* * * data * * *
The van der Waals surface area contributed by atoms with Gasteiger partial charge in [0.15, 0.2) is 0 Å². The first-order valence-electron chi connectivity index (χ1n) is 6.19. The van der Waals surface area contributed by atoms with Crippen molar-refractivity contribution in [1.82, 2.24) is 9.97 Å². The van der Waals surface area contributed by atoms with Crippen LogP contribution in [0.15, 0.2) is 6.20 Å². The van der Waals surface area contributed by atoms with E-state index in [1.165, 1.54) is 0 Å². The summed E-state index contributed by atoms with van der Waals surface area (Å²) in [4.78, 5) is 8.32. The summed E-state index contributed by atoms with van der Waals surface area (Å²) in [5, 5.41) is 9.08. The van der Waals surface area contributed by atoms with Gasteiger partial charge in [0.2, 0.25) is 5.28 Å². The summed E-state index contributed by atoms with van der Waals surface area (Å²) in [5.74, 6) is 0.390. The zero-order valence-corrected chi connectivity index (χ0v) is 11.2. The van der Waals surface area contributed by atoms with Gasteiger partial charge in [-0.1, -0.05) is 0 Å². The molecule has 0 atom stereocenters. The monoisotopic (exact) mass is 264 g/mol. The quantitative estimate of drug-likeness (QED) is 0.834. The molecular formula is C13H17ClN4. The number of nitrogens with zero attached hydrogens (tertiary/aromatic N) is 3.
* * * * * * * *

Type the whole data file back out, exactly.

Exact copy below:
The van der Waals surface area contributed by atoms with Gasteiger partial charge in [0.15, 0.2) is 0 Å². The first-order valence-electron chi connectivity index (χ1n) is 6.19. The van der Waals surface area contributed by atoms with Crippen molar-refractivity contribution in [1.82, 2.24) is 9.97 Å². The van der Waals surface area contributed by atoms with Crippen LogP contribution in [0.15, 0.2) is 6.20 Å². The van der Waals surface area contributed by atoms with E-state index in [1.165, 1.54) is 0 Å². The summed E-state index contributed by atoms with van der Waals surface area (Å²) in [4.78, 5) is 8.32. The summed E-state index contributed by atoms with van der Waals surface area (Å²) in [5, 5.41) is 9.08. The van der Waals surface area contributed by atoms with Gasteiger partial charge in [0.2, 0.25) is 5.28 Å². The summed E-state index contributed by atoms with van der Waals surface area (Å²) in [5.74, 6) is 0.390. The zero-order valence-corrected chi connectivity index (χ0v) is 11.2. The van der Waals surface area contributed by atoms with Gasteiger partial charge in [-0.1, -0.05) is 0 Å². The molecule has 0 atom stereocenters. The monoisotopic (exact) mass is 264 g/mol. The quantitative estimate of drug-likeness (QED) is 0.834. The molecular formula is C13H17ClN4. The number of nitrogens with zero attached hydrogens (tertiary/aromatic N) is 3.